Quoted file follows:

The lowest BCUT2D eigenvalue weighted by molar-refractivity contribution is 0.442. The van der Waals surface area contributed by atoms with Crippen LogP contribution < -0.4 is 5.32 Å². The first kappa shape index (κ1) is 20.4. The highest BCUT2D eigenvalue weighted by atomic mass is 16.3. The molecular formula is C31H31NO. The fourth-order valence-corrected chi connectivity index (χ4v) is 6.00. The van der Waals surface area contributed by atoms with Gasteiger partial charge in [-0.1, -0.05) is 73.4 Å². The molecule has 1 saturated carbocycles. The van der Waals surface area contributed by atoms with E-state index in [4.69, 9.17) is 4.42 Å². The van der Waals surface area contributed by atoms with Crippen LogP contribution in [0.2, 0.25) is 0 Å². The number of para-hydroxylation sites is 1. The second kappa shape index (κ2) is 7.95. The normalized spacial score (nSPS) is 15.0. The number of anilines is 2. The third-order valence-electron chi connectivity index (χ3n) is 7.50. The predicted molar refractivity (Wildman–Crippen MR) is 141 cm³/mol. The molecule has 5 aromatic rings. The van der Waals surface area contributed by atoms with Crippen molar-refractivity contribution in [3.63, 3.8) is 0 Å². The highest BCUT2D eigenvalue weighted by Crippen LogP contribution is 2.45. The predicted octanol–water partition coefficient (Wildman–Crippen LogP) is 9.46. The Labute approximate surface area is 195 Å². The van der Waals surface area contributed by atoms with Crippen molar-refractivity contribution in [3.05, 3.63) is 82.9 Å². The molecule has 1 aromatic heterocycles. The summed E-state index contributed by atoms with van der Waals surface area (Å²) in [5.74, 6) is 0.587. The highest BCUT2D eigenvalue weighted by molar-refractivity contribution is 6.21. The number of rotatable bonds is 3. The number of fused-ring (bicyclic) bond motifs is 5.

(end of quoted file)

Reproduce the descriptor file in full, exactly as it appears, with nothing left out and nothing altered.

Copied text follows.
The lowest BCUT2D eigenvalue weighted by molar-refractivity contribution is 0.442. The van der Waals surface area contributed by atoms with Crippen LogP contribution < -0.4 is 5.32 Å². The first kappa shape index (κ1) is 20.4. The highest BCUT2D eigenvalue weighted by atomic mass is 16.3. The molecular formula is C31H31NO. The fourth-order valence-corrected chi connectivity index (χ4v) is 6.00. The van der Waals surface area contributed by atoms with Gasteiger partial charge in [-0.1, -0.05) is 73.4 Å². The molecule has 1 saturated carbocycles. The van der Waals surface area contributed by atoms with E-state index in [4.69, 9.17) is 4.42 Å². The van der Waals surface area contributed by atoms with Crippen LogP contribution in [0.2, 0.25) is 0 Å². The number of para-hydroxylation sites is 1. The second kappa shape index (κ2) is 7.95. The normalized spacial score (nSPS) is 15.0. The number of anilines is 2. The third-order valence-electron chi connectivity index (χ3n) is 7.50. The predicted molar refractivity (Wildman–Crippen MR) is 141 cm³/mol. The molecule has 5 aromatic rings. The van der Waals surface area contributed by atoms with Crippen molar-refractivity contribution in [3.63, 3.8) is 0 Å². The highest BCUT2D eigenvalue weighted by Crippen LogP contribution is 2.45. The predicted octanol–water partition coefficient (Wildman–Crippen LogP) is 9.46. The Labute approximate surface area is 195 Å². The van der Waals surface area contributed by atoms with Crippen molar-refractivity contribution in [3.05, 3.63) is 82.9 Å². The molecule has 1 aromatic heterocycles. The summed E-state index contributed by atoms with van der Waals surface area (Å²) in [5.74, 6) is 0.587. The highest BCUT2D eigenvalue weighted by molar-refractivity contribution is 6.21. The number of rotatable bonds is 3. The number of fused-ring (bicyclic) bond motifs is 5.